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July 1, 1939

QUININE AND DYSTONIA MUSCULORUM DEFORMANS

Author Affiliations

Professor of Neurology, University of Illinois College of Medicine; Attending Neurologist, Cook County Hospital CHICAGO

From the Department of Neurology and Neurological Surgery, University of Illinois College of Medicine, and the Cook County Hospital.

JAMA. 1939;113(1):12-14. doi:10.1001/jama.1939.02800260014003
Abstract

Dystonia musculorum deformans is characterized by excessive, involuntary, uncontrollable movements, some of which are choreiform and others athetoid, cerebellarlike or parkinsonian. It is a purely motor disturbance due, as Oppenheim1 emphasized, to a combination of motor restlessness with muscular hypertonia and hypotonia. The clinical picture may for a long time be dominated by disturbances of posture and gait (the myostatic phase of Wechsler and Brock2) before muscular restlessness becomes evident. Such cases do not even suggest dystonia and therefore are usually labeled hysteria, chorea, athetosis or some other form of muscular restlessness. Because dystonia resembles some other clinical manifestations, there is a tendency to discard it as a clinical entity.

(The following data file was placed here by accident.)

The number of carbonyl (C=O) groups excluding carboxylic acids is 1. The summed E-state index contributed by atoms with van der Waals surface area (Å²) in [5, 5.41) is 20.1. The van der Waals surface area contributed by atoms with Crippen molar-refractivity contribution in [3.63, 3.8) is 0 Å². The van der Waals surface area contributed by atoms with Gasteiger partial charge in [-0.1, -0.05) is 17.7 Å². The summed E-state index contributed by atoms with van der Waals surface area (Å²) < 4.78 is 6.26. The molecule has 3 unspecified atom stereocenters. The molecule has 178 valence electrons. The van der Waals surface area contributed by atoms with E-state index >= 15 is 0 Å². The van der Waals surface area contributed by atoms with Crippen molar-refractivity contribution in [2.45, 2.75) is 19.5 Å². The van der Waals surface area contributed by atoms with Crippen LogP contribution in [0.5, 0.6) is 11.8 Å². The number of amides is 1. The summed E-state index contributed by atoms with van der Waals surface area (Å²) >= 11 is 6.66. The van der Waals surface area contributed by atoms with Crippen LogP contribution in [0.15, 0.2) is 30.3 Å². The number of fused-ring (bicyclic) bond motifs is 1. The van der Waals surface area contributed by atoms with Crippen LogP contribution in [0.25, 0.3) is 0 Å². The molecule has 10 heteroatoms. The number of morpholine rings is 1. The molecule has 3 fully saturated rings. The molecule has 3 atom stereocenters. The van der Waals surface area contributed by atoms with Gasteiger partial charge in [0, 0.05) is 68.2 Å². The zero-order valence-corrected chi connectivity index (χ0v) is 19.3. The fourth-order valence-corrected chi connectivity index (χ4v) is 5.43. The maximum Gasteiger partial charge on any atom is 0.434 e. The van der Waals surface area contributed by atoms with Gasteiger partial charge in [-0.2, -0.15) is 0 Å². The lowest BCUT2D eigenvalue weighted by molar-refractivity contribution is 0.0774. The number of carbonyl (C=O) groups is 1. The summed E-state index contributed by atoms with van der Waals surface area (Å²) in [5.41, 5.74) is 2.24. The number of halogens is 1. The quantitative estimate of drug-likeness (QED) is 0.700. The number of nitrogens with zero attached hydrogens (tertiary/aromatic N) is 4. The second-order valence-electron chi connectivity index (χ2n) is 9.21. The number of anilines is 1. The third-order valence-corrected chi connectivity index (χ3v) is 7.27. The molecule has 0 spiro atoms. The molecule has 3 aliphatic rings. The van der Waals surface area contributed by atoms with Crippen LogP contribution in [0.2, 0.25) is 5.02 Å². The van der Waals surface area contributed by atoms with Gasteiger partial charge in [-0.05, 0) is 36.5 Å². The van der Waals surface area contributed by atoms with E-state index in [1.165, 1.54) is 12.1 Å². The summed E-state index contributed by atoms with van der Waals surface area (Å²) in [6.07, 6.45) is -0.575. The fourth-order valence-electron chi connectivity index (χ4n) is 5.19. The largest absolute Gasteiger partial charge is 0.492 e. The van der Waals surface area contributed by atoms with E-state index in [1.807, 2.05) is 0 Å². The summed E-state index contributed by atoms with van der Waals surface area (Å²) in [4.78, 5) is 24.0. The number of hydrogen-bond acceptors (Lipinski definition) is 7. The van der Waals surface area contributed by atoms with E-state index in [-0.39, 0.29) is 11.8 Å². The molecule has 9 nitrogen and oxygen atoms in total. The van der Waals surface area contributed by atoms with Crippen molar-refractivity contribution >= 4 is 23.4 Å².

According to others, dystonia not only is a clinical entity but exhibits definite pathologic changes in some basal ganglions—caudate nucleus and putamen (corpus striatum). Neither of the foregoing views is correct, for, while dystonia is unquestionably a definite

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